Opinion: Clergy and community leaders call for an end to the violence that killed Sereinat’e Henderson

This is a good sign.  Churches in Berkeley are calling for the end of blacks killing blacks in their community.  Instead of making sure law enforcement does not exist, they want the end of black murders, by black people.  Sadly, a great part of this is because they did not want a police force in town—which has one third fewer officers than just eight years ago—and rules that make the cop the criminal for arresting someone of color.

“On behalf of the Berkeley Black Ecumenical Ministerial Alliance and community members, we extend our deep condolences to the family and loved ones who have needlessly lost Sereinat’e Henderson.

Our hearts are broken and enraged by her death. She is known to many in our congregations and community. This death has deeply wounded our community.

We call out to the young men in our city to cease their lethal conflicts immediately. This is not who we are. All death is tragic and an affront to our people and our values. The death of a young, black woman, carrying another generation of life in her womb is beyond unconscionable. This is a community outrage and we demand all sides of this conflict to engage in an immediate truce and cease from violence, both retaliatory and ongoing.”

Now, will the Alliance speak out against the genocide of black babies in Berkeley by Planned Parenthood?  Then we will know they are serious.

Opinion: Clergy and community leaders call for an end to the violence that killed Sereinat’e Henderson 

The death has deeply wounded the community and its leaders insist that young men in Berkeley cease their lethal conflicts immediately.

By Berkeley Black Ecumenical Ministerial Alliance and members of the community, 10/24/20  

On behalf of the Berkeley Black Ecumenical Ministerial Alliance and community members, we extend our deep condolences to the family and loved ones who have needlessly lost Sereinat’e Henderson.

Our hearts are broken and enraged by her death. She is known to many in our congregations and community. This death has deeply wounded our community.

We call out to the young men in our city to cease their lethal conflicts immediately. This is not who we are. All death is tragic and an affront to our people and our values. The death of a young, black woman, carrying another generation of life in her womb is beyond unconscionable. This is a community outrage and we demand all sides of this conflict to engage in an immediate truce and cease from violence, both retaliatory and ongoing.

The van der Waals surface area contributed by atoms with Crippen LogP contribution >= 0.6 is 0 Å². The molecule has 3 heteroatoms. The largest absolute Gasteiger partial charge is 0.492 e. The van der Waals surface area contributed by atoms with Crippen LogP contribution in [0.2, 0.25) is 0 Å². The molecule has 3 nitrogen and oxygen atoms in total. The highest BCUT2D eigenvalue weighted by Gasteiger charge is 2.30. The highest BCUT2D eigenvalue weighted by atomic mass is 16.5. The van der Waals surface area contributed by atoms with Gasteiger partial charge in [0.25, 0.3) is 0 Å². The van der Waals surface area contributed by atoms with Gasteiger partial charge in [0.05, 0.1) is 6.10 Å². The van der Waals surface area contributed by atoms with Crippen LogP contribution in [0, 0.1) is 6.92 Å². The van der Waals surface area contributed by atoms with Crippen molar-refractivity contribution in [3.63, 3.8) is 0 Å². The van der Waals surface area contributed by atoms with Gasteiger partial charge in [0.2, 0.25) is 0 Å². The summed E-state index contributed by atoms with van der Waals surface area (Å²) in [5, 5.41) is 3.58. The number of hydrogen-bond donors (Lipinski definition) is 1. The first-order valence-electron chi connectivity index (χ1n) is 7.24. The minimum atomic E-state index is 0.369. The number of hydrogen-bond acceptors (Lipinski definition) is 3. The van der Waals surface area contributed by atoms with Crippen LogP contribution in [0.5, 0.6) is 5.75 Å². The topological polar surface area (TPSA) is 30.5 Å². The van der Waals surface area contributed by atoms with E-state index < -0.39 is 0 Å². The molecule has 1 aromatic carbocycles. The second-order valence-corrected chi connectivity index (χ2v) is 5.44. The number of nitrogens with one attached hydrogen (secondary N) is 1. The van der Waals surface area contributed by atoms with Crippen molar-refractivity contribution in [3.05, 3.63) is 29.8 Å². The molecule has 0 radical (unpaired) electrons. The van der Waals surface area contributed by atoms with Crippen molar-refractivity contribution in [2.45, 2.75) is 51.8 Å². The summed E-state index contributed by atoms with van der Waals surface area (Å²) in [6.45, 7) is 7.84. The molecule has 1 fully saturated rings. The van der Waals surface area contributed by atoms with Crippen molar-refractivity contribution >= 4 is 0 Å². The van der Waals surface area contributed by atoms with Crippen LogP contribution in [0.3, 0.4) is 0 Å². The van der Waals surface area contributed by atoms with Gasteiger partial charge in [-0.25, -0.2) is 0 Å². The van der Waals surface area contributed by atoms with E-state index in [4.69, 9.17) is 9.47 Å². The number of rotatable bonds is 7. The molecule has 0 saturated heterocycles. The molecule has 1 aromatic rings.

BBEMA and community partners are working to bring together families and community members apart from government and law enforcement leaders, who have shown apathy and incompetence to respond to our worst pain and challenges. For years we have called for the implementation of gun violence reduction strategies, to no avail. We renew that call but realize we cannot wait on progressive lawmakers to demonstrate their commitment to address these challenges with integrity and expedience. And that is disappointing.

Together, we can and must intervene. Our collective leadership and unity can provide direction to the city of Berkeley and inform our region for a peaceful way forward grounded in peace, safety and justice. Work with us families. Connect with us young people. The death of  Sereinat’e on the streets of  Berkeley should not have happened. It is on us to ensure no more lives are needlessly lost in the short term or the long term as we mourn and process our deep anger, pain and grief. Let’s heal and solve these problems together. Stay tuned for a city-wide peace effort in the weeks to come.

United for Peace, Justice and Healing.

Pastor Michael McBride, Pastor Michael Smith, Bishop Kelly Woods, Lo Grayson, Todd Walker, Rev. Mary Breland, Rev. Kevin Craddock, Rev. Anthony Hughes, Pastor Brian Hunter, Rev. Ambrose Carroll, Joycelyn Eckels, Dwayne Phillips, Moni Law

About Stephen Frank

Stephen Frank is the publisher and editor of California Political News and Views. He speaks all over California and appears as a guest on several radio shows each week. He has also served as a guest host on radio talk shows. He is a fulltime political consultant.

Comments

  1. My comment on this quote “This is not who we are.”

    Unfortunately it is who you are. The Black Community had the option for the past 50 years to turn its back on government handouts (does Johnson’s War on Poverty ring a bell), and he attitude of “woe is me” since we are decedents of slaves is the problem.

    If you had made a serious attempt to join the national Anglo culture this would not be the case half a century later. Black on Black Crime is indeed a crime.

    Does the Mafia and Italian communities come to mind? When they decided to treat the criminals who were Italian as criminals and not give them a pass because of their last name and culture it turned around.

    You now have a choice of rejecting “Gangster Rap,” and accepting the dilution of Black Culture. Without it a century from now it will be the same problem.

  2. Stephen Frank I get really tired of your BS comments about the genocidal Planned Parenthood. How can it be genocide when nobody is forced into a clinic and forced to get an abortion. If more blacks than whites get abortions it would be because they are to stupid to use contraceptives which PP also provides. You manage to put this line in almost every column no matter what the subject. So the more you keep repeating this BS the more you sound like biden saying my son never did anything wrong

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